Glasgow & West Scotland

Families get legal aid for Glasgow bin lorry private prosecution

The scene of the crash Image copyright PA

Scottish ministers have agreed to grant legal aid to bereaved families who are bidding to stage a private prosecution over the Glasgow bin lorry tragedy.

The Sweeney/McQuade family want Harry Clarke prosecuted as an inquiry found the crash could have been avoided if he had not lied about his medical history.

Mr Clarke will also receive legal aid if judges rule the case can go ahead.

Legal aid will also be given to a driver in another private prosecution over the deaths of two students.

Image copyright PA
Image caption Harry Clarke was unconscious at the wheel when the bin lorry went out of control, killing six people
Image caption (Clockwise from top left) Jack Sweeney, Lorraine Sweeney, Erin McQuade, Jacqueline Morton, Stephenie Tait and Gillian Ewing were killed in the crash

Mr Clarke, 58, was unconscious when the Glasgow City Council bin lorry veered out of control on 22 December 2014, killing six people and injuring 17 others.

Those who died in the crash were Erin McQuade, 18, her grandparents Jack Sweeney, 68, and his 69-year-old wife Lorraine, from Dumbarton, Stephenie Tait, 29, and Jacqueline Morton, 51, both from Glasgow, and Gillian Ewing, 52, from Edinburgh.

The other case concerns Mhairi Convy, 18, and Laura Stewart, 20, who died after William Payne passed out and his Range Rover hit them on North Hanover Street, Glasgow, in 2010.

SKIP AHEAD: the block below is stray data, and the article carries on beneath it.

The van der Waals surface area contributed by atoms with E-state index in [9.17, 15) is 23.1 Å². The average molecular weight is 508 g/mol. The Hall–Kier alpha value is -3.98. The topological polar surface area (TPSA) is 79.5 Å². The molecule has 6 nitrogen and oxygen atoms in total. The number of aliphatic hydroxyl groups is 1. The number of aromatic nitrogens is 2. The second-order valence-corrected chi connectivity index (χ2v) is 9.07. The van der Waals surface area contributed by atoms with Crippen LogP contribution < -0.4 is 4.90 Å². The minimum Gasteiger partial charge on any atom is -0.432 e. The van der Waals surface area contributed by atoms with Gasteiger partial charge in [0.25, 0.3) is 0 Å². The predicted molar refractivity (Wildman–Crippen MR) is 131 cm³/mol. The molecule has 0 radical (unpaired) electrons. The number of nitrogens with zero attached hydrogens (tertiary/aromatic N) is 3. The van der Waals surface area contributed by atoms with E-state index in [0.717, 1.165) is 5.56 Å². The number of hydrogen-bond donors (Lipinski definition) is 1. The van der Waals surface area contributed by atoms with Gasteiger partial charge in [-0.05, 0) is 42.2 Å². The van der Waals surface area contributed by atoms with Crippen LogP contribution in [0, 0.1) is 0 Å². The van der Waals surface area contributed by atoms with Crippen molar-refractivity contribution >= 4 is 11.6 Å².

An attempt to prosecute Mr Payne was later dropped by the Crown in 2013.

Like the Sweeney/McQuade family, the girls' families have lodged a Bill of Criminal letters with the Crown Office in a bid to start a private prosecution.

Judges have yet to rule whether either case can ago ahead, but the Scottish government has said that it will grant legal aid to both sides in the bin lorry case and Mr Payne in the other case.

It is understood that the families of Ms Convy and Ms Stewart have not applied for legal aid.

Image copyright Other
Image caption Mhairi Convy (left) and Laura Stewart died after being hit by William Payne's car in Glasgow

Announcing the decision, Justice Secretary Michael Matheson said: "In light of the unique and special circumstances of this case, which raises fundamental questions that have not previously been tested in case law, Scottish ministers believe it is in the public interest that all parties are adequately represented.

"As such, ministers have agreed to make legal aid available for the families of the bin lorry tragedy.

"In line with human rights requirements that anybody facing potential criminal prosecution must be legally represented, legal aid will also be made available to the driver of the bin lorry, Mr Clarke, and to Mr Payne in relation to another potential private prosecution in separate case."

Mr Matheson said that the decision to grant legal aid was "not being made on the basis that ministers agree that there was any error in law in the decision by the Crown".

He added: "The lord advocate has set out publicly the basis for the decision not to progress a prosecution following the bin lorry tragedy."

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